Another important thing to think about is the tread pattern of the tires. Ideally, the tread on the tires should match the trail conditions where you plan on taking the bike. For instance, if your bike has smooth tires, you should primarily stick to smooth surfaces like hardpacked dirt. If your tires are rugged and knobby, on the other hand, you can take on a lot rougher riding conditions.

The geometry of the bike

When you hear someone talking about the geometry of a bike, they are referring to the measurements and angles of the frame. A bike’s geometry affects how it feels to ride and how it performs. Compared to road bikes, gravel bikes usually have a wheelbase that is quite a bit longer. Additionally, the handlebars are generally taller and wider. This makes it easier to control the bike on uneven surfaces or in rough riding conditions.

The other thing to consider is how much ground clearance the bike offers. Some beginner gravel bikes have an extremely low bottom bracket, while others offer more clearance.

How do you know what bike geometry is best? It depends on the level of control that you want over the bike and the type of riding that you plan on doing. Usually, the best option is to visit a bike shop that is staffed by experts. They can talk to you about what you want to get out of your bike. Based on your objectives, they can then match you up with a gravel bike that has the right geometry.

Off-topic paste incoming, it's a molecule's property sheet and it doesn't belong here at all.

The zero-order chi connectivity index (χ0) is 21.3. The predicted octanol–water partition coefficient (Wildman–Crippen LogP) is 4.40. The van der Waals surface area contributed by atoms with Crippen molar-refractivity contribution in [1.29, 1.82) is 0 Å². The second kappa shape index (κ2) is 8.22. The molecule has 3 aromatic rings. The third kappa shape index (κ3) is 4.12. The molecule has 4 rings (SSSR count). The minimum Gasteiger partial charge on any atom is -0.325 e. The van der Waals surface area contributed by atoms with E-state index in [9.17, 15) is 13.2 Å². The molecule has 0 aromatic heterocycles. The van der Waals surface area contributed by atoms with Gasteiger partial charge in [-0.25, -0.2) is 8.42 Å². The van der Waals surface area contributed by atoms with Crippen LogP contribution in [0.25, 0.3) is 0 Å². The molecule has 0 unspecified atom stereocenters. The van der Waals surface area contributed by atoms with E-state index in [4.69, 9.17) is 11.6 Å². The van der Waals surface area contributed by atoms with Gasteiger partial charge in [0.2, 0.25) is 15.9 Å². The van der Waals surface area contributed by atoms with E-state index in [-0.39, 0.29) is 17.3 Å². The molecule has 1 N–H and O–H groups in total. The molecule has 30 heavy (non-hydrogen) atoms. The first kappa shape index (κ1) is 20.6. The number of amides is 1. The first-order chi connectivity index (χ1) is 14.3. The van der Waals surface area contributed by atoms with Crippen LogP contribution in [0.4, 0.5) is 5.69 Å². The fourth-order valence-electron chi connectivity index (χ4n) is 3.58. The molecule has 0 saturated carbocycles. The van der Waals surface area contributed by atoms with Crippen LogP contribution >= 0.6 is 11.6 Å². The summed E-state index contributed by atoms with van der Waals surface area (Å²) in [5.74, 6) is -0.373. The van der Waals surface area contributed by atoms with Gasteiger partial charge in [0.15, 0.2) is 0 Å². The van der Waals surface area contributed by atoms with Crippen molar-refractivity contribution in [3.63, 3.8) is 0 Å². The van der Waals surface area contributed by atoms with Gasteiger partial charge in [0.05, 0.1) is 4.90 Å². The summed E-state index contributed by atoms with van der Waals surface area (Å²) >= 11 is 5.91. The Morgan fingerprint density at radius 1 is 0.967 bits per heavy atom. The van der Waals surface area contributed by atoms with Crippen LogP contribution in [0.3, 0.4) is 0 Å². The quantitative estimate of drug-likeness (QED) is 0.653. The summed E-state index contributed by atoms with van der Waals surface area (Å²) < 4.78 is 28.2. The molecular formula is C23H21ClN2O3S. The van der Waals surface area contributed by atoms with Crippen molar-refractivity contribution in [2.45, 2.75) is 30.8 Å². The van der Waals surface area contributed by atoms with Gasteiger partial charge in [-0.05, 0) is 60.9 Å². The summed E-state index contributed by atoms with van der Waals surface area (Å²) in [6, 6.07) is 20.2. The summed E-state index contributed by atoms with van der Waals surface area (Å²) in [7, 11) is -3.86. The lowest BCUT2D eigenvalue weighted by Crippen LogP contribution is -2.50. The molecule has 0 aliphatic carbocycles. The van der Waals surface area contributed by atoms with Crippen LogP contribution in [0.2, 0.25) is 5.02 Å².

For instance, if you want a lot of control and stability, they may point you in the direction of a gravel bike with a low bottom bracket. On the other hand, if you plan on riding over extremely rough ground and don’t mind sacrificing a little bit of control, they may advise you to buy a bike with a higher bottom bracket.

The weight of the beginner gravel bike

While the weight of the bike is not the most important consideration, it is something that you should take into account. This is particularly true if you think that you may someday try your hand at racing. Lightweight bikes tend to be a better choice for racing.